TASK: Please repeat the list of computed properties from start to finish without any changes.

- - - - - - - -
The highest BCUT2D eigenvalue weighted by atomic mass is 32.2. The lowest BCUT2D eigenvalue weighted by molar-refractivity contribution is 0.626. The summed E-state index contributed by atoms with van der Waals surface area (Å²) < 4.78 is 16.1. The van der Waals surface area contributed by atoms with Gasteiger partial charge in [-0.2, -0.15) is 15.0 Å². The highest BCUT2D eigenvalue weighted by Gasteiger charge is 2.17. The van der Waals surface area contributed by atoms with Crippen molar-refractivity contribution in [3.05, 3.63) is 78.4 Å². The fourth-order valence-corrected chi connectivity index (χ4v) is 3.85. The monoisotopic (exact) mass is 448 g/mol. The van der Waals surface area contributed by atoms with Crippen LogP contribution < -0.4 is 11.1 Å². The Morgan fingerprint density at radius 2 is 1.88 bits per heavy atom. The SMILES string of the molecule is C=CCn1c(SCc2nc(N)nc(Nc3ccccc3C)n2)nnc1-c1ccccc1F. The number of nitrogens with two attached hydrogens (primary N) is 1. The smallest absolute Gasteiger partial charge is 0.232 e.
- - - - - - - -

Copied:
The highest BCUT2D eigenvalue weighted by atomic mass is 32.2. The lowest BCUT2D eigenvalue weighted by molar-refractivity contribution is 0.626. The summed E-state index contributed by atoms with van der Waals surface area (Å²) < 4.78 is 16.1. The van der Waals surface area contributed by atoms with Gasteiger partial charge in [-0.2, -0.15) is 15.0 Å². The highest BCUT2D eigenvalue weighted by Gasteiger charge is 2.17. The van der Waals surface area contributed by atoms with Crippen molar-refractivity contribution in [3.05, 3.63) is 78.4 Å². The fourth-order valence-corrected chi connectivity index (χ4v) is 3.85. The monoisotopic (exact) mass is 448 g/mol. The van der Waals surface area contributed by atoms with Crippen LogP contribution < -0.4 is 11.1 Å². The Morgan fingerprint density at radius 2 is 1.88 bits per heavy atom. The SMILES string of the molecule is C=CCn1c(SCc2nc(N)nc(Nc3ccccc3C)n2)nnc1-c1ccccc1F. The number of nitrogens with two attached hydrogens (primary N) is 1. The smallest absolute Gasteiger partial charge is 0.232 e.